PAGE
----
Music Changes One's Brain and Heart

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This week, my husband Dave and I were proud parents at an incredible holiday concert by Joe Hodgin, Claire’s guitar teacher since July, at the Blue Bamboo Center for the Arts. Wow, 22 children ages 8-14, played either guitar or piano with a band (2 vocalists, 1 pianist, 1 guitarist, 1 drummer). Her teacher made beautiful video introductions of each child in an interview about what Christmas meant to them, then the lights came on and each child played a Christmas song of their choice. By the end of the evening, listening to John Lennon’s "Happy Xmas" (The War is Over), with a great guitar player (age 12), the band, with the girls singing, I melted into a moment of complete gratitude.
Dave and I are privileged to have watched Claire in countless concerts, since her first at age 5 or so. This past weekend, she played "It’s Beginning to Look a Lot Like Christmas", with grace and elegance, hiding her nerves, and with the accompaniment of a great band. If only my mother could see and hear her.
The entire evening, I was in awe of each of the children: their innocence, individual personality, laughter, joy, and love of music. When they shared what Christmas meant to them, every child said “time with family and friends”. We are so lucky to have found a guitar teacher who is passionate about what music does and means, the same criteria I had for finding her piano teacher who is an incredible role model in Claire’s life. Years of piano paid off; it almost seemed too easy for her to learn guitar. Shout out to Taylor Swift who inspired Claire to be interested in guitar!
You see, listening to music, playing a musical instrument, actually changes one’s brain and heart. 
As a child, being raise in Taiwan, especially as a girl, I can’t remember how early my parents started me in piano lessons. Family members seem to remember by age 4. Playing the piano, (or violin) for Chinese children, is perhaps a birthright, a privilege for those who can afford it, mandatory instruction, and frankly just expected. I remember many many evenings as a first and second grader, sitting at the piano that was in my parent’s very small master bedroom in our “condo” in outskirts of Taipei, forced to sit there and practice despite barely being able to stay awake. My mother took me week after week to my piano lessons, taking two buses and us walking down long dark alleys to a lady who seemed pregnant every year and wife of a pastor. That much I recall. My mother died from breast cancer in 1979, I was 9, then my father remarried soon after.
After we immigrated to Los Angeles in 1980, despite shopping for furniture at a Salvation Army store for our 2 bedroom apartment (after 3 months living with relatives) my father and stepmother purchased a top of the line gorgeous YAMAHA upright piano. Money was not a factor. What was critical apparently was that my piano lessons continued. In fact, I had lessons until the end of high school. If there was a way to ship a piano to Ithaca, New York and it would fit in my dorm room at Cornell (no way), perhaps they would have forced the issue.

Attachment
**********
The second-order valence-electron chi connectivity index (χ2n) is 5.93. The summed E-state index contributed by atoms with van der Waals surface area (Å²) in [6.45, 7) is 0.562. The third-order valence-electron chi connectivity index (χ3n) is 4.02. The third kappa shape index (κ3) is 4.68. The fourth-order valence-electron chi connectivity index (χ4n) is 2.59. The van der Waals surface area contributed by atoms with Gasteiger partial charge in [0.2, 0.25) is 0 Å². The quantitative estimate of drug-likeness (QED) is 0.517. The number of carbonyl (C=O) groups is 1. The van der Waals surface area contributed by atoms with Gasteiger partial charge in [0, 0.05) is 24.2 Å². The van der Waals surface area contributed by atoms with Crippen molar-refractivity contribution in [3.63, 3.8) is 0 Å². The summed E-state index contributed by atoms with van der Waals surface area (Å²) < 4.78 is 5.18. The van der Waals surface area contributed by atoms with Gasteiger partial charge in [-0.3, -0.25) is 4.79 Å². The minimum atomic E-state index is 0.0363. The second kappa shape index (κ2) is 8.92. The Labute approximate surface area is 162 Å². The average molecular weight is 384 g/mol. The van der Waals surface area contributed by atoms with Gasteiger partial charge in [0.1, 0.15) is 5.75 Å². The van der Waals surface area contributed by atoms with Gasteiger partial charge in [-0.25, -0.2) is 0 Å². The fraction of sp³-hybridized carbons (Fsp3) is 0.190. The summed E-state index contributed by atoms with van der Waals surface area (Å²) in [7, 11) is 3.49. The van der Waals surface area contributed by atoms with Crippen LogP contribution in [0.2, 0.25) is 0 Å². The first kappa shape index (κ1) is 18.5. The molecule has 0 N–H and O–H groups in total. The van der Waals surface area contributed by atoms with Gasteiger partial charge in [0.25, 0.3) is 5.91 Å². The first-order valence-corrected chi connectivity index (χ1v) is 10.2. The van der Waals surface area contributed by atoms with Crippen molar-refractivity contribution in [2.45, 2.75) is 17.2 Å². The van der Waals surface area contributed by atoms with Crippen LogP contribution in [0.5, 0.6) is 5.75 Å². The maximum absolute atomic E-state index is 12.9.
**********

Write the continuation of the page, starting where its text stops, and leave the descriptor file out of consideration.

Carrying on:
Years later, while out of practice, I will always be grateful that I am able to play the piano. I am certain that my emotional intelligence, capacity, empathy, and ability to experience joy, grief, and all aspects of human emotion in a more colorful and intense way. 
During my miracle pregnancy, I remember warning Dave that our child WILL play the piano, and music will be a part of his/her life no matter what. I knew that the connections between the right and left brain, the learned skill to use both hemispheres at same time will increase skills that serve a human for a lifetime. Not to mention it makes you better at math! The science (functional MRIs) show how playing an instrument (not just listening), is practically the only activity that “lights up” both sides of the entire brain (not even sports do this)! Studies show that it increases cognition, increases neural connections and the size of the corpus callosum is much thicker (this part of the brain connects both hemispheres). I knew that my child must be given the gift I have, even though it takes years to get there and requires persistence and not giving up too soon. In Taiwan, music was a mandatory part of elementary school education, if only here in the US it is mandatory also. Music should not be accessible only to the rich or those who can afford instruments or access to them. In fact, music can and should be an equalizer for children who may be at risk due to their social determinants of health. 
I am inspired to start practicing again this month, and especially to play Christmas music. I will listen to Christmas music over and over and allow myself to be surrounded by the feelings of warmth and love. Start your child or yourself on a musical instrument. Your brain will be better for it, as will your heart.

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